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What is meant by “polarity” of a polypeptide chain and by “polarity” of a chemical bond?

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  • What is meant by “polarity” of a polypeptide chain and by “polarity” of a chemical bond?


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Answer #1 | 14/01 2014 13:12
The polarity of a polypeptide chain refers to whether or not the polypeptide chain has elements within it, specifically, within the R group of the amino acids within the polypeptide chain, that have electronegativity: such as nitrogen, oxygen, fluorine, etc. For example, a polypeptide chain containing only glycine (glycine has an R group of only hydrogen and is a non polar amino acid) makes the polypeptide less polar than a polypeptide chain with R groups of asparagine or glutamine (which are polar) amino acids would be a much more polar amino acid in comparison. When speaking of the polarity of a chemical bond this is referring to the tendency to find the electrons shared in the bond closer to one atom or element versus the other element to which it is bound. For example, water H---O---H has 2 very polar chemical covalent bonds due to the electronegativity of oxygen, In the water molecule the electrons are "pulled" towards the oxygen atom, thus giving the oxygen atom a partial negative charge and the hydrogens a partial positive charge. The definition of bond polarity is the unequal distribution of charge (i.e electrons) within a molecule. In water, there is an unequal distribution of charge because the electrons are more attracted to oxygen than to hydrogen. Hope this helps. :)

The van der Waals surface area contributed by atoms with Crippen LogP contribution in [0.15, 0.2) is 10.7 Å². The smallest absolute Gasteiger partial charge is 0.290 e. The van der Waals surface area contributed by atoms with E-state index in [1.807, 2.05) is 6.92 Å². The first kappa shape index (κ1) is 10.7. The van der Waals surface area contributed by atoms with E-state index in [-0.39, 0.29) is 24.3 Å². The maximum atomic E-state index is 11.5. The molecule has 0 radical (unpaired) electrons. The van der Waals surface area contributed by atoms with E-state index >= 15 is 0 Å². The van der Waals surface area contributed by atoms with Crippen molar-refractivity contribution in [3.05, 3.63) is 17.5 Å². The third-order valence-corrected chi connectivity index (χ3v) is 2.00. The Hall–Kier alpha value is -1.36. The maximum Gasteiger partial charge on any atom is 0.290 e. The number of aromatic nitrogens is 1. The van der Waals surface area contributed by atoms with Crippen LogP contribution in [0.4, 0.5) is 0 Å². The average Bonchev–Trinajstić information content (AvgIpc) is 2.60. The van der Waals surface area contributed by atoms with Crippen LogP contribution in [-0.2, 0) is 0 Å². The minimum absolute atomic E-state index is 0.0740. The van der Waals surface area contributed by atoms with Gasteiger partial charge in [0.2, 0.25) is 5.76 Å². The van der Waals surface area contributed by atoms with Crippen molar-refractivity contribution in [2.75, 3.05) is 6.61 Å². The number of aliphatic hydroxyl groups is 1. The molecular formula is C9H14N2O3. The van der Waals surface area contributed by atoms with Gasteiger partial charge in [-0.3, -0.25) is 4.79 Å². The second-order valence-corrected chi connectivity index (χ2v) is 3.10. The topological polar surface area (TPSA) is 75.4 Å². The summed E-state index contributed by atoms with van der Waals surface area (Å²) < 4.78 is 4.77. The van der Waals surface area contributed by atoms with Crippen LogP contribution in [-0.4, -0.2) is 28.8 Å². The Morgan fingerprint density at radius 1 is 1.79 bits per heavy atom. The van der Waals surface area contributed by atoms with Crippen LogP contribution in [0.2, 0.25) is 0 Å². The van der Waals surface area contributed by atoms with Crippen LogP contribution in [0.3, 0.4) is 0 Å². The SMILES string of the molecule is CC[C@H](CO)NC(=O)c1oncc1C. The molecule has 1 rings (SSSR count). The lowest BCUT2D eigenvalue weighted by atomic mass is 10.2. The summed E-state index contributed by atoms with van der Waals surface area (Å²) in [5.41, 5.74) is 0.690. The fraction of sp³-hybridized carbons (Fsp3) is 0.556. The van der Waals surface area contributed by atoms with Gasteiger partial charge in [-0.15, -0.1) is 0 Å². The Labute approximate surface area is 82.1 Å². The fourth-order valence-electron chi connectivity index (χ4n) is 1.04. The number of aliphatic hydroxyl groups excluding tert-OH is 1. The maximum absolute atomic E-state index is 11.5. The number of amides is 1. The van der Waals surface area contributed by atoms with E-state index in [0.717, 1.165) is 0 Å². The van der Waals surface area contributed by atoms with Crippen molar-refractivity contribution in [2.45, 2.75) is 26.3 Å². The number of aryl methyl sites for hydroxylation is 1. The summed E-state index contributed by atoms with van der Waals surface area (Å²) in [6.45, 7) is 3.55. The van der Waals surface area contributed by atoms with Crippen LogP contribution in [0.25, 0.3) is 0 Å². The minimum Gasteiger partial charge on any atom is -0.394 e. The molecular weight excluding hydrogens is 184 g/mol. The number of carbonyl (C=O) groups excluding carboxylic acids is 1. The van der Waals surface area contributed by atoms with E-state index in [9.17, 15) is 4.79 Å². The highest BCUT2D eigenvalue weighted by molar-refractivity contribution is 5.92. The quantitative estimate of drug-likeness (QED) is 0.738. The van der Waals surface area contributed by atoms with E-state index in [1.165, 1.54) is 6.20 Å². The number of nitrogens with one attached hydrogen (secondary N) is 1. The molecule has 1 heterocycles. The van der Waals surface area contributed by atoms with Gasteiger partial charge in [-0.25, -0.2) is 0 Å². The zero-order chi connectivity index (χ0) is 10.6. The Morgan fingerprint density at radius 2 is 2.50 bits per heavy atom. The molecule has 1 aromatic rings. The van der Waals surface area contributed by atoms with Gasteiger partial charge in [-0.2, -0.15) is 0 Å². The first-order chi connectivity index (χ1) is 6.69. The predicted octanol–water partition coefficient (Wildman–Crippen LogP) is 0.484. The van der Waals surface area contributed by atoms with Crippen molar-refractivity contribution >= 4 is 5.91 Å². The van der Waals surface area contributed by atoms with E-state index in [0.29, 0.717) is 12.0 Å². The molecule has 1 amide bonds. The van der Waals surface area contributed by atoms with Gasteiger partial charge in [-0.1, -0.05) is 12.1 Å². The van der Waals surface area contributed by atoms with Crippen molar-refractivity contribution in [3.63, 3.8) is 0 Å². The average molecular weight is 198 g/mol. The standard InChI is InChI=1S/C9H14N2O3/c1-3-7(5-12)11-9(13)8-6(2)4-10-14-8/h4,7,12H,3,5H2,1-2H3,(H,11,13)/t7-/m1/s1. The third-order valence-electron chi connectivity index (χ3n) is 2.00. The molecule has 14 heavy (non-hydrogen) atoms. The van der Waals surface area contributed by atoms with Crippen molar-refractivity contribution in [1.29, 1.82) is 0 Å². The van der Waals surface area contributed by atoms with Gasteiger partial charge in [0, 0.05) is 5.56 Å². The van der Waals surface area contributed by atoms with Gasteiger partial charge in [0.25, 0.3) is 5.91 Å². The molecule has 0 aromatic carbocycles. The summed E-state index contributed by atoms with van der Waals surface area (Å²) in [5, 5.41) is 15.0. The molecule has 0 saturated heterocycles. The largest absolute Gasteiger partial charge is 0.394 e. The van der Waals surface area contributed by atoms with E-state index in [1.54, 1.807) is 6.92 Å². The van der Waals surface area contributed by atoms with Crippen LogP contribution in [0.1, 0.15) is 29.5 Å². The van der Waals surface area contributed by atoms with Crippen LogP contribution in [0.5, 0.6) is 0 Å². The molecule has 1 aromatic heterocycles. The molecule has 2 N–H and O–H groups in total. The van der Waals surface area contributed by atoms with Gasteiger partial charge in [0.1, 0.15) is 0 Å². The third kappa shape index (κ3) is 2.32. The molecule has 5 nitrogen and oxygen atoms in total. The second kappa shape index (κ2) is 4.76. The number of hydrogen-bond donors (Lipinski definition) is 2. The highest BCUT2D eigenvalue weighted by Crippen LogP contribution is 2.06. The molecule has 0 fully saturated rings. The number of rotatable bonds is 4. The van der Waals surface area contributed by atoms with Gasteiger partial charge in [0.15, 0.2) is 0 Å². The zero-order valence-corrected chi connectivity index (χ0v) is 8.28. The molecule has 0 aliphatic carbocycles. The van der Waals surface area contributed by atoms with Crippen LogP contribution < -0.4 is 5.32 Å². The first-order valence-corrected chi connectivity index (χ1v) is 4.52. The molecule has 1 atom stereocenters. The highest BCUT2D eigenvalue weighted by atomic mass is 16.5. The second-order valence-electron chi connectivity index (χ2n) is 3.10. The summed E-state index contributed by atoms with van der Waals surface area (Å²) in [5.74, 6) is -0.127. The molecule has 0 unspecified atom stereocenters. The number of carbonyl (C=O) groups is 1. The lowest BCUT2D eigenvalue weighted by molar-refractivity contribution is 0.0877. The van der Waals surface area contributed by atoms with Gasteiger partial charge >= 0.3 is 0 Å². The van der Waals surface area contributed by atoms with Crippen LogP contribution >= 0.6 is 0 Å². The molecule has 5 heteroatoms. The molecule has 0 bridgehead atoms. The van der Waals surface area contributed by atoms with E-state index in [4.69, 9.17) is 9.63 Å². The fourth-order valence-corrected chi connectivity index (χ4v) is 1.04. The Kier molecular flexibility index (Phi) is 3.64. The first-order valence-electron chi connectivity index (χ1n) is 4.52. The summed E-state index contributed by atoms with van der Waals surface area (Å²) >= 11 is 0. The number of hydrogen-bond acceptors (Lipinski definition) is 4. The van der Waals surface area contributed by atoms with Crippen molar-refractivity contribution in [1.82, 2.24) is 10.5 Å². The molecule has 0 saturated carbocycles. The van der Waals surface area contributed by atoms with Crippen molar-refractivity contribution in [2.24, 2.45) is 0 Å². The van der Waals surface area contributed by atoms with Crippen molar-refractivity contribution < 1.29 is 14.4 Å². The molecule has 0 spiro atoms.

Positive: 66.666666666667 %
Answer #2 | 15/01 2014 11:54
The "polarity" refers to the charge of the molecule. E,g, - hydrogen molecules will have a positive charge because they are H+ ions. Similarly, OH ions will have a negative charge because they are OH-
Positive: 33.333333333333 %

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